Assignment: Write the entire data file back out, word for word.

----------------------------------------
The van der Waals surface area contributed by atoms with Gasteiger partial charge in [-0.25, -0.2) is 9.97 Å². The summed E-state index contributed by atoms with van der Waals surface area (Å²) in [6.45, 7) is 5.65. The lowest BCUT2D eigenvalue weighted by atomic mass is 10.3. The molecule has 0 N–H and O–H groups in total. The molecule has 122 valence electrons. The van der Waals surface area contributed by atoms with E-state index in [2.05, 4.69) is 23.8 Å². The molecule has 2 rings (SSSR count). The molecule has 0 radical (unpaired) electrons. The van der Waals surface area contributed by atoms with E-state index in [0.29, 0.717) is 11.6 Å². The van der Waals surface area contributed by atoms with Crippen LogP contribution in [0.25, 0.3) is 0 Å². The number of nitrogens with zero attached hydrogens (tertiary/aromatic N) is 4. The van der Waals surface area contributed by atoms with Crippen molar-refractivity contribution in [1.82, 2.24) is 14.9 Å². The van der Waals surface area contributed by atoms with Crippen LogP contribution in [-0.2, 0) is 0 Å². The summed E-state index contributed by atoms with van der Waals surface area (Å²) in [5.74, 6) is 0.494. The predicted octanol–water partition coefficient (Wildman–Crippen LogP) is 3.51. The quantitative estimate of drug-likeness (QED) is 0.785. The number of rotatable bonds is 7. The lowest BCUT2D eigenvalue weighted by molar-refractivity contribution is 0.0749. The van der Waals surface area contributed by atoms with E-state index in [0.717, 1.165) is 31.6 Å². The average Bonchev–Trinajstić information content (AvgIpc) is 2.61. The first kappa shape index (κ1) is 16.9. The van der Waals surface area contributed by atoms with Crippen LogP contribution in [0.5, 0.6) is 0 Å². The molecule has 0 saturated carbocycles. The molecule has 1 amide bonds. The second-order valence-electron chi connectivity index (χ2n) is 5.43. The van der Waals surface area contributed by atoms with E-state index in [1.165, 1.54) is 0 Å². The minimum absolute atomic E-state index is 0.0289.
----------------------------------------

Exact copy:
The van der Waals surface area contributed by atoms with Gasteiger partial charge in [-0.25, -0.2) is 9.97 Å². The summed E-state index contributed by atoms with van der Waals surface area (Å²) in [6.45, 7) is 5.65. The lowest BCUT2D eigenvalue weighted by atomic mass is 10.3. The molecule has 0 N–H and O–H groups in total. The molecule has 122 valence electrons. The van der Waals surface area contributed by atoms with E-state index in [2.05, 4.69) is 23.8 Å². The molecule has 2 rings (SSSR count). The molecule has 0 radical (unpaired) electrons. The van der Waals surface area contributed by atoms with E-state index in [0.29, 0.717) is 11.6 Å². The van der Waals surface area contributed by atoms with Crippen LogP contribution in [0.25, 0.3) is 0 Å². The number of nitrogens with zero attached hydrogens (tertiary/aromatic N) is 4. The van der Waals surface area contributed by atoms with Crippen molar-refractivity contribution in [1.82, 2.24) is 14.9 Å². The van der Waals surface area contributed by atoms with Crippen LogP contribution in [-0.2, 0) is 0 Å². The summed E-state index contributed by atoms with van der Waals surface area (Å²) in [5.74, 6) is 0.494. The predicted octanol–water partition coefficient (Wildman–Crippen LogP) is 3.51. The quantitative estimate of drug-likeness (QED) is 0.785. The number of rotatable bonds is 7. The lowest BCUT2D eigenvalue weighted by molar-refractivity contribution is 0.0749. The van der Waals surface area contributed by atoms with E-state index in [0.717, 1.165) is 31.6 Å². The average Bonchev–Trinajstić information content (AvgIpc) is 2.61. The first kappa shape index (κ1) is 16.9. The van der Waals surface area contributed by atoms with Crippen LogP contribution in [0.5, 0.6) is 0 Å². The molecule has 0 saturated carbocycles. The molecule has 1 amide bonds. The second-order valence-electron chi connectivity index (χ2n) is 5.43. The van der Waals surface area contributed by atoms with E-state index in [1.165, 1.54) is 0 Å². The minimum absolute atomic E-state index is 0.0289.